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Analyzing the Parts of a Topic


Analyzing Parts Analyzing means looking closely at something and seeing what it's made up of. In a way, we're looking for the parts that define what it is you're analyzing. You might think of the thing as a type, class, or group of things that have enough in common that we can call them by one general name.

One simple example could be "car." We know a car usually has four wheels, an engine, and carries people on roads. If you change it to two wheels, we no longer have a car. If you say it carries people in the air, it's also not a car anymore. See how it works? Also, you can define smaller sub-groups. In our example using "cars" we could divide it into sub-groups like luxury, sports, or off-road. Each of these types is made up of certain parts, features, or characteristics that make the thing what it is. When you take away one of these certain things, we no longer have an example of that group.

defining characteristics We call these certain things "defining characteristics." "Defining" because the thing must have these characteristics (or attributes, or aspects, or features) in order to be part of the group. For example, if a vehicle flies in the air, not drives on roads, it couldn't be considered a car because it doesn't have the "car" critical attribute of being designed to drive on roads.

Analyzing your Topic

When you analyze a topic, you're basically looking very carefully at something or a group of things, trying to find out what makes them what they are and not something else. We can do it this way:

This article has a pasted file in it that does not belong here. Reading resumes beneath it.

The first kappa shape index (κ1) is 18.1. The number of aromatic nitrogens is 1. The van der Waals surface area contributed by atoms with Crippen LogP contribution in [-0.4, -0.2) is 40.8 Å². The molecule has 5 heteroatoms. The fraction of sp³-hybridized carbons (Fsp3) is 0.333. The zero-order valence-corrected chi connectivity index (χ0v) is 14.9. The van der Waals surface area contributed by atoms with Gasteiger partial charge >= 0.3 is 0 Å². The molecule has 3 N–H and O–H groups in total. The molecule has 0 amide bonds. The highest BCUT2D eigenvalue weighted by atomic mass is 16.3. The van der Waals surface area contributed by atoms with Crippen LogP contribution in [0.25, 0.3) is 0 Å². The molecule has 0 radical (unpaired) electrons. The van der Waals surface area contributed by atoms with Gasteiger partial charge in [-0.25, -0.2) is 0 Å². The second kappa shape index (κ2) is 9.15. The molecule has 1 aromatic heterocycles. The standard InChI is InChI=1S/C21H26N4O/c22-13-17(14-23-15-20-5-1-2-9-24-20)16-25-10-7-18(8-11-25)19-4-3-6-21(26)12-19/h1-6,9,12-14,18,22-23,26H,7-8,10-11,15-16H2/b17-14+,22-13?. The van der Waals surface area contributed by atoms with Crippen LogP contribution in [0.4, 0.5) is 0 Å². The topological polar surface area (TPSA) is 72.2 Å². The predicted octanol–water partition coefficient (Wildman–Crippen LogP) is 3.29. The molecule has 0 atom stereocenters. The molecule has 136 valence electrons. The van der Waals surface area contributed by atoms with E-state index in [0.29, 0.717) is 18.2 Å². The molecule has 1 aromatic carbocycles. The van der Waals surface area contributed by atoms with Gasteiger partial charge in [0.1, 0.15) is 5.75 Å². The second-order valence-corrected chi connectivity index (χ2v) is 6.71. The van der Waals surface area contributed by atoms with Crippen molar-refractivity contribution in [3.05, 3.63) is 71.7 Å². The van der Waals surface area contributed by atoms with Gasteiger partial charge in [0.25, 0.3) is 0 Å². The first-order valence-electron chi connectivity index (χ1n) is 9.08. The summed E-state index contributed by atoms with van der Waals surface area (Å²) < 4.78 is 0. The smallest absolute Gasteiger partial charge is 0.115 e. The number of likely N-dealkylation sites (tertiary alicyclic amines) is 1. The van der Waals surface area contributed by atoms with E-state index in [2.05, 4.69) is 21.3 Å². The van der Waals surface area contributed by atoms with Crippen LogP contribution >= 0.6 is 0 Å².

brainstorming list

  1. Begin by listing or clustering everything that you can think of that's important on your topic. For example, what are the smaller peices that make up the topic? What are things it has that are important? Your goal is to first get a really big picture and not miss anything. After you've done all your research and Internet investigation, take about 10 minutes to create this list.

    highlighting defining characteristics

  2. Using your list, now study it, looking for the main aspects. For something to be in this topic, what are the things you're written down that you think are critical attributes or essential? For the "car" example, ask the question, "If it didn't have these things, would it still be a car?"

  3. Apply this question to each of the things on your list: "If it didn't have this thing, would people still call it ________ ? Circle or highlight all the things you've listed that seem to be such defining characteristics.

  4. Choose what you think are the most important 2 - 4 characteristics that make up the topic you're defining, then fill in this form to package your thinking.

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